Responses to Local, Regional, and Global Challenges
The Context: Water, A Vital Source
Freshwater is a key resource for human health, prosperity and security. It is essential for poverty eradication, gender equality, food security, and the preservation of ecosystems.
Yet billions of people worldwide are confronted with serious freshwater challenges, from water scarcity, poor quality, lack of sanitation facilities, to water-related disasters such as floods and droughts. Some 80% of the world’s population lives in areas with high water security threats.
The UN General Assembly declared access to clean water and sanitation a human right in July 2010. But lack of access to drinking water of adequate quality and quantity remains one of the largest human health problems globally. Although the Millennium Development Goal (MDG) target on water supply was met in 2010, more than 600 million people still lack access to safe drinking water, with over 40% living in sub-Saharan Africa. The MDG target on sanitation is unlikely to be met; some 2.5 billion in developing countries have no access to improved sanitation facilities. Poor rural populations are most affected.
Water resources are under increasingly severe pressure from climate change and other global drivers. Climate change alters rainfall patterns, soil moisture, humidity, glacier-mass balance and river flow, and also causes changes to underground water sources. At the same time, floods or droughts are rising in frequency and intensity. Over the next 40 years, approximately 800,000 new residents will move to cities around the world every week. Population growth and rapid urbanization will create further pressures on water resources and will have a tremendous impact on the natural environment.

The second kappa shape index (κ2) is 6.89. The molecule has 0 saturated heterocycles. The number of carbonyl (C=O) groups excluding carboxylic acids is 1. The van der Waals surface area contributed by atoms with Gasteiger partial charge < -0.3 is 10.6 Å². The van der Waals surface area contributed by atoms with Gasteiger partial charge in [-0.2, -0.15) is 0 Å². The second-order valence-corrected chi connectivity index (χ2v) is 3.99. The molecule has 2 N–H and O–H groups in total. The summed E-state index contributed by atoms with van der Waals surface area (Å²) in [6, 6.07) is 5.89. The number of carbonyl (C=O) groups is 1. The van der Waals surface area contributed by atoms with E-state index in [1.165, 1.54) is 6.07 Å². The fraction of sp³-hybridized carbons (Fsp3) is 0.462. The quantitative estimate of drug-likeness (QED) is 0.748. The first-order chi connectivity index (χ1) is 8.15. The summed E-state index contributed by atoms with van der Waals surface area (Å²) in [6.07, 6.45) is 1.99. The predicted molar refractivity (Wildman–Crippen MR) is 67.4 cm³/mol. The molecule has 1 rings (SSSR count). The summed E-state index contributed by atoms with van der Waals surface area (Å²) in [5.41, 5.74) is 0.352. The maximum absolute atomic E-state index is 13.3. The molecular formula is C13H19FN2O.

Given these challenges, the need to manage freshwater properly is essential. Sustainable water development is enshrined in the 2030 sustainable development agenda, with water-specific goals explicitly linked to other development targets.
Our own fate is intrinsically bound to the fate of our water resources. To build the future we want, we need to harness the contributions of science and innovation for water security. UNESCO is ready to support this process and undertake a major action to strengthen water security for sustainable development.
Based on the priorities and needs of Member States as identified at the Nairobi meeting of the Working Group, the eighth phase of the International Hydrological Programme (IHP-VIII) focuses on six thematic areas to assist Member States in their challenging endeavor to better manage and secure water and to ensure the necessary human and institutional capacities. These are:
- Theme 1: Water-related Disasters and Hydrological Changes
- Theme 2: Groundwater in a Changing Environment
- Theme 3: Addressing Water Scarcity and Quality
- Theme 4: Water and Human Settlements of the Future
- Theme 5: Ecohydrology, Engineering Harmony for a Sustainable World
- Theme 6: Water Education, Key to Water Security
In order to achieve this strategic plan, the focus will be on:
- mobilizing international cooperation to improve knowledge and innovation to address water security challenges,
- strengthening the science-policy interface to reach water security at local, national, regional, and global levels and
- on developing institutional and human capacities for water security and sustainability.
The role of human behavior, cultural beliefs and attitudes to water, and socio-economic research to better understand and develop tools to adapt to changing water availability are some of the issues to be addressed.
IHP-VIII will bring multidisciplinary, environmentally sound and innovative methods, tools and approaches into play by capitalizing on advances in water sciences, as well as building competences to meet the challenges of today’s global water challenges. National Committees, UNESCO centres and chairs will play an important role in this process.